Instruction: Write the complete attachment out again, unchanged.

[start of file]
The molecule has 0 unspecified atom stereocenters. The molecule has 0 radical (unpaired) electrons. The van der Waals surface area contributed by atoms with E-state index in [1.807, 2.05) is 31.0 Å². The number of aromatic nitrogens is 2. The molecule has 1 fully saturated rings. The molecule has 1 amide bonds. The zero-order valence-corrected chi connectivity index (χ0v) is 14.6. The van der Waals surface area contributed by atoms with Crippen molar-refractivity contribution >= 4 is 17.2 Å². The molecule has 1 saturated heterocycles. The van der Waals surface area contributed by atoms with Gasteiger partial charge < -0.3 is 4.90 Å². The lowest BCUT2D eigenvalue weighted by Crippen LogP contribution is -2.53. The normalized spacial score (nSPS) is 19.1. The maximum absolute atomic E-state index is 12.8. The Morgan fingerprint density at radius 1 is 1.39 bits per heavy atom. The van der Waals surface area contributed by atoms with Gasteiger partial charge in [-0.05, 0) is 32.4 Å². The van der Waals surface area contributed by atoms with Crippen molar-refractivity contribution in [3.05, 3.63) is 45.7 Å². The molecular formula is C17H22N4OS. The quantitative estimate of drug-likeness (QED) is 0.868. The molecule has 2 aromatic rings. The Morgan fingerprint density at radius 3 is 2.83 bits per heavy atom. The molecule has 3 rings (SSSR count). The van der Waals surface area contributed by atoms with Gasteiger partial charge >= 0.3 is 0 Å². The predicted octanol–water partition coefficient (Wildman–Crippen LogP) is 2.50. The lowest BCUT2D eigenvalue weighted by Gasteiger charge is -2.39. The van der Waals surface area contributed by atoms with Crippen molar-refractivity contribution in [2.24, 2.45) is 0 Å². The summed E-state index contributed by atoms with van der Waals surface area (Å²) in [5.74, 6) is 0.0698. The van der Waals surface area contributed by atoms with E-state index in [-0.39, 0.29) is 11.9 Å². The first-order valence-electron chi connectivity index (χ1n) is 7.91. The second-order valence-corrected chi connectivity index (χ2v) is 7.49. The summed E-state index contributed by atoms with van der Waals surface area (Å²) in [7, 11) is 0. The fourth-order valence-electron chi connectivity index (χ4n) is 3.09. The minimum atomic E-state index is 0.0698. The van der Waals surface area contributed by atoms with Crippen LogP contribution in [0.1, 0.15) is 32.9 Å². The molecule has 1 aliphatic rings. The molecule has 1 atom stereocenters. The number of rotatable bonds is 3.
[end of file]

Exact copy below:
The molecule has 0 unspecified atom stereocenters. The molecule has 0 radical (unpaired) electrons. The van der Waals surface area contributed by atoms with E-state index in [1.807, 2.05) is 31.0 Å². The number of aromatic nitrogens is 2. The molecule has 1 fully saturated rings. The molecule has 1 amide bonds. The zero-order valence-corrected chi connectivity index (χ0v) is 14.6. The van der Waals surface area contributed by atoms with Crippen molar-refractivity contribution >= 4 is 17.2 Å². The molecule has 1 saturated heterocycles. The van der Waals surface area contributed by atoms with Gasteiger partial charge < -0.3 is 4.90 Å². The lowest BCUT2D eigenvalue weighted by Crippen LogP contribution is -2.53. The normalized spacial score (nSPS) is 19.1. The maximum absolute atomic E-state index is 12.8. The Morgan fingerprint density at radius 1 is 1.39 bits per heavy atom. The van der Waals surface area contributed by atoms with Gasteiger partial charge in [-0.05, 0) is 32.4 Å². The van der Waals surface area contributed by atoms with Crippen molar-refractivity contribution in [3.05, 3.63) is 45.7 Å². The molecular formula is C17H22N4OS. The quantitative estimate of drug-likeness (QED) is 0.868. The molecule has 2 aromatic rings. The Morgan fingerprint density at radius 3 is 2.83 bits per heavy atom. The molecule has 3 rings (SSSR count). The van der Waals surface area contributed by atoms with Gasteiger partial charge >= 0.3 is 0 Å². The predicted octanol–water partition coefficient (Wildman–Crippen LogP) is 2.50. The lowest BCUT2D eigenvalue weighted by Gasteiger charge is -2.39. The van der Waals surface area contributed by atoms with Crippen molar-refractivity contribution in [2.24, 2.45) is 0 Å². The summed E-state index contributed by atoms with van der Waals surface area (Å²) in [5.74, 6) is 0.0698. The van der Waals surface area contributed by atoms with E-state index in [-0.39, 0.29) is 11.9 Å². The first-order valence-electron chi connectivity index (χ1n) is 7.91. The second-order valence-corrected chi connectivity index (χ2v) is 7.49. The summed E-state index contributed by atoms with van der Waals surface area (Å²) in [7, 11) is 0. The fourth-order valence-electron chi connectivity index (χ4n) is 3.09. The minimum atomic E-state index is 0.0698. The van der Waals surface area contributed by atoms with Crippen LogP contribution in [0.1, 0.15) is 32.9 Å². The molecule has 1 aliphatic rings. The molecule has 1 atom stereocenters. The number of rotatable bonds is 3.